Money is intoxicating. It is an opiate that addicts as easily and as completely as the iron grip of alcohol or drugs. Its power to change us for the worse is close to that of Jesus Christ to change us for the better. Money possesses the power to rule our lives, not for good and forever, as Christ does, but rather to lure us, like a moth, too close to the flame until, finally, our wings are set ablaze.
Money enslaves men—it will work you till you die. And after it has conquered your poor soul, its haunting laughter can be heard howling through the chambers of hell. And then it seeks out another hapless, unsuspecting victim—an ambitious man like you who wants just a little bigger slice of the good life.
The problem of money is summed up by Jesus: “No one can serve two masters. Either you will hate the one and love the other, or you will be devoted to the one and despise the other. You cannot serve both God and money” (Matthew 6:24).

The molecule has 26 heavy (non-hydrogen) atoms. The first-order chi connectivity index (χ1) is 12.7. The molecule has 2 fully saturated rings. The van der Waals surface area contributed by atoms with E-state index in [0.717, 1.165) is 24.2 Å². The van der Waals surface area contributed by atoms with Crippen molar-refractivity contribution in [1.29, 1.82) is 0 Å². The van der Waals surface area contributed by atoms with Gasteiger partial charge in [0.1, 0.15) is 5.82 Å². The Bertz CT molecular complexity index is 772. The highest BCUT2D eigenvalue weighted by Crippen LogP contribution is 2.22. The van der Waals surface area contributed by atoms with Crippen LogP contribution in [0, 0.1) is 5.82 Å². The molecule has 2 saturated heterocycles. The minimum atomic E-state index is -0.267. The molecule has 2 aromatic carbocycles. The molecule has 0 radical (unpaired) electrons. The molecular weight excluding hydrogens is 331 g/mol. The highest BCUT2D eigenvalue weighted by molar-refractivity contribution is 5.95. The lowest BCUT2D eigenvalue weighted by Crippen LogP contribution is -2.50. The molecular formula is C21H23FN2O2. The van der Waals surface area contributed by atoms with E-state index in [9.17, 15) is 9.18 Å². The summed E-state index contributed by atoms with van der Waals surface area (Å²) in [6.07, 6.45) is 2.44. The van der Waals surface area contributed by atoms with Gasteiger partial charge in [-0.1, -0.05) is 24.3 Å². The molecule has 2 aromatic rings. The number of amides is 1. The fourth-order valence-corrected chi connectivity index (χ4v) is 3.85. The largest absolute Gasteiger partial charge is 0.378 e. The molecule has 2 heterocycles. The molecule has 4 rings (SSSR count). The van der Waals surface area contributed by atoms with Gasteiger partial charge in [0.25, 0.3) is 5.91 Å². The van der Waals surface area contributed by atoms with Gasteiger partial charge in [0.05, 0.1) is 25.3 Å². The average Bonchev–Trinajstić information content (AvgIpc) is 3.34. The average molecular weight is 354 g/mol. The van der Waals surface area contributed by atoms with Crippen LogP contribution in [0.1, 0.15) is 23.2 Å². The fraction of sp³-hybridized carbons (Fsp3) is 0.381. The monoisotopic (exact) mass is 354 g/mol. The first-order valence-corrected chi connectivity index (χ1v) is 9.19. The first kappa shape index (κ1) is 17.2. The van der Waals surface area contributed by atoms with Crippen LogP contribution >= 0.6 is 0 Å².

It is not a question of advisability: “You should not serve both God and money.” That would be a priority choice.
It is not a question of accountability: “You must not serve both God and money.” That would be a moral choice.
Rather, it is a matter of impossibility: “You cannot serve both God and money.” There is no choice; we each serve one, and only one, master. We are either a slave to God or a slave to money.
As G. K. Chesterton said, “To be clever enough to get a great deal of money, one must be stupid enough to want it.”
Until every church disciples every man…
(adapted from the new revised and updated The Man in the Mirror)